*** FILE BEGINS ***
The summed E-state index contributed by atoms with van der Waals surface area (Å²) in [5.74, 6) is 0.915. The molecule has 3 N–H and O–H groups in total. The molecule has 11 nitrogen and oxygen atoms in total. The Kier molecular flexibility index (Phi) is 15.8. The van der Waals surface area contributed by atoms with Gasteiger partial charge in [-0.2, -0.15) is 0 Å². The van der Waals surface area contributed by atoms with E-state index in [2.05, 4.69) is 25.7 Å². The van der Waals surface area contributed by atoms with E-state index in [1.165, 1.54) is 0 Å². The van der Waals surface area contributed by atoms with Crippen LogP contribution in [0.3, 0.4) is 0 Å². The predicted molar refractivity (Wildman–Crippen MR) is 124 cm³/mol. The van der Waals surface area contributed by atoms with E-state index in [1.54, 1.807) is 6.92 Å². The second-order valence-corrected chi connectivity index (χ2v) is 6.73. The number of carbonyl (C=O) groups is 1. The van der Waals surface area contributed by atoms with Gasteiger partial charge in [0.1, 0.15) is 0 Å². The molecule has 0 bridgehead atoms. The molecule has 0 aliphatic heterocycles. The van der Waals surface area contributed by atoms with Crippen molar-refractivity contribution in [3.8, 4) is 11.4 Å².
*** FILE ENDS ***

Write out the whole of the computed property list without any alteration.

The summed E-state index contributed by atoms with van der Waals surface area (Å²) in [5.74, 6) is 0.915. The molecule has 3 N–H and O–H groups in total. The molecule has 11 nitrogen and oxygen atoms in total. The Kier molecular flexibility index (Phi) is 15.8. The van der Waals surface area contributed by atoms with Gasteiger partial charge in [-0.2, -0.15) is 0 Å². The van der Waals surface area contributed by atoms with E-state index in [2.05, 4.69) is 25.7 Å². The van der Waals surface area contributed by atoms with E-state index in [1.165, 1.54) is 0 Å². The van der Waals surface area contributed by atoms with Crippen LogP contribution in [0.3, 0.4) is 0 Å². The predicted molar refractivity (Wildman–Crippen MR) is 124 cm³/mol. The van der Waals surface area contributed by atoms with E-state index in [1.54, 1.807) is 6.92 Å². The second-order valence-corrected chi connectivity index (χ2v) is 6.73. The number of carbonyl (C=O) groups is 1. The van der Waals surface area contributed by atoms with Gasteiger partial charge in [0.1, 0.15) is 0 Å². The molecule has 0 bridgehead atoms. The molecule has 0 aliphatic heterocycles. The van der Waals surface area contributed by atoms with Crippen molar-refractivity contribution in [3.8, 4) is 11.4 Å².